Is the Government pro-growth?

Jamaica fails to meet several milestones for growth initiative

CAMILO THAME Business co-ordinator

Wednesday, February 26, 2014    

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AFTER much talk about the huge potential of the logistic hub for the Jamaican economy, the Government is not even close to developing a national master plan for the project.

In fact, Jamaica failed to meet key milestones for completing a strategic framework study that would be used as input for a plan, and terms of reference for the hub project is yet to be seen.

What's more, while the Government drags its feet on getting the logistics hub project going, legislation aimed at speeding up the building approval process is still being ignored.

Published last week, the first progress report on the Jamaican chapter of the Caribbean Growth Forum (CGF) showed that preparation hasn't even begun on a logistics hub master plan nor has a market study for dry-docking in Jamaica commenced.

Indeed, potential investments of between US$4-8 billion that would accompany the project over the next decade has already been identified, according to official World Bank documents.

But implementation of a Port Community System (PCS) and phase one of the Caymanas Economic Zone were also identified to be lagging behind target.

The PCS, which is supposed to electronically integrate and streamline export and import procedures at the Port Authority of Jamaica, was supposed to start rolling out in March, following the completion of negotiations with the preferred bidder on its implementation last month.

Having failed to meet all the milestones during the first review period of the CGF, it is not clear if Jamaica will still be able to complete the PCS project by March 2016 — around the time that the expanded Panama Canal is expected to be opened.

According to the progress report, the Government met all its targets up to February for at least one key component of the logistics hub initiative — the privatisation of the Kingston Container Terminal, which should undergo a US$400 million expansion once a deal is inked with a developer (three bidders have been pre-qualified).

However, the implementation of the mobile money initiative also missed some of its targets.

The roll-out of the mobile money, which is aimed at providing greater access to financial services to underserved entities including micro, small and medium-sized enterprises (MSMEs) was supposed to be completed by September 2014, but that timeline might also be pushed back because of the latest delays.

Faster building approval and better tracking of the process also remains a key issue for enabling growth.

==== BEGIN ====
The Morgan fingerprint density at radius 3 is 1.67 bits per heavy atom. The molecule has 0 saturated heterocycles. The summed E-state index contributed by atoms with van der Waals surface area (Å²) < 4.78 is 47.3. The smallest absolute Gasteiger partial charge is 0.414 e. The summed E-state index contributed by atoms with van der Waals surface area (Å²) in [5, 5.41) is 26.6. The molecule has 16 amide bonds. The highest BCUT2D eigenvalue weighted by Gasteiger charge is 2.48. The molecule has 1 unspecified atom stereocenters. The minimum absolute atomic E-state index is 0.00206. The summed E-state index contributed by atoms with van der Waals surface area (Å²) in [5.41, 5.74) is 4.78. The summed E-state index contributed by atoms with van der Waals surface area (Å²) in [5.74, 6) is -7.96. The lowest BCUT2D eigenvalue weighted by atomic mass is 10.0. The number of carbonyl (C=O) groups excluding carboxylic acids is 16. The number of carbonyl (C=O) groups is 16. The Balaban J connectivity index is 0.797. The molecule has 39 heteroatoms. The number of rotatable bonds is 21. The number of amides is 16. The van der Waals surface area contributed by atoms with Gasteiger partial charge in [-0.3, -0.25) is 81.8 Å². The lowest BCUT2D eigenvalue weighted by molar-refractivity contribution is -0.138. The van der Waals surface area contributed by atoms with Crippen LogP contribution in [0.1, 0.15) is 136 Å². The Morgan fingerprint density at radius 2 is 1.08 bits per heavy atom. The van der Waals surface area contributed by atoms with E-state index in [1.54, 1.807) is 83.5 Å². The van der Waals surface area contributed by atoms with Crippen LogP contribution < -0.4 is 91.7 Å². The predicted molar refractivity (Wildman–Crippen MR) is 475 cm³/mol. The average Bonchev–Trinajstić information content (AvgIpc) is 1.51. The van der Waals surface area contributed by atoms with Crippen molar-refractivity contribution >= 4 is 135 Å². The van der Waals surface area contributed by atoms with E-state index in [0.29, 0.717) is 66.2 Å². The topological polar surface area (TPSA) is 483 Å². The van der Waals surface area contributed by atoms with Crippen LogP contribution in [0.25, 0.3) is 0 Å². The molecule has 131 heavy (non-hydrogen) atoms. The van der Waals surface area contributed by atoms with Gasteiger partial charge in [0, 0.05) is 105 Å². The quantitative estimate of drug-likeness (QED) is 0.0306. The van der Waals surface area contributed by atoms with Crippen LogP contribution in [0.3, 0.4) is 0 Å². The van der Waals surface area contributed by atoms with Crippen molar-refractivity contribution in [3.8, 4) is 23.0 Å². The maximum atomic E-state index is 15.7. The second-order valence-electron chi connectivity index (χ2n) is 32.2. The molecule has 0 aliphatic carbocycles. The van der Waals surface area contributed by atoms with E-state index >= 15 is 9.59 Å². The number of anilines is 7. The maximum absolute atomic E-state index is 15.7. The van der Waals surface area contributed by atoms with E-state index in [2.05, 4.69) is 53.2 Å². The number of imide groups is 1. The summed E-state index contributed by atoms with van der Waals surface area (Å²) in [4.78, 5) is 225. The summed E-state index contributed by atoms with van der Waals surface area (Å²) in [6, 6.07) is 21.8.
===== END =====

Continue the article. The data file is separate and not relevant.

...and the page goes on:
And even as Government promised to undertake changes in this area to enhance growth in the short term, it didn't even set any milestones for the introduction of a new building act up to February.

Changes to legislation that governs infrastructure development has been a major talking point for policymakers at least since late 2008, when the issue made it on the Government's legislation programme.

Policy aimed at improving "the efficiency of the building approval process and provide a framework for the effective management of the building industry", as well as incorporating "the Kingston and St Andrew Building Act and the Parish Council Building Act" has supposedly been in development for the last five years.

However, up to December 31, 2013, it was still being considered by the legislation committee, which is the stage that comes before a bill is even drafted.

Government also failed to meet milestones set for the preparation of a strategic roadmap for implementation of e-Government, according to the first report of the CGF, which is dated February 20, 2014.

The CGF is an initiative aimed at identifying practical and implementable policies and activities to induce growth and create jobs in the Caribbean region through analytical work, knowledge exchange and inclusive dialogue. The initiative is led by the Caribbean Development Bank (CDB), Inter-American Development Bank and the World Bank in collaboration with the United Kingdom Agency for International Development (DFID) and the Canadian International Development Agency (CIDA).

The CGF is a unique platform as it engages all critical players including the public sector, the private sector, academia, the youth, civil society and the Caribbean diaspora in the dialogue on how to stimulate economic growth.





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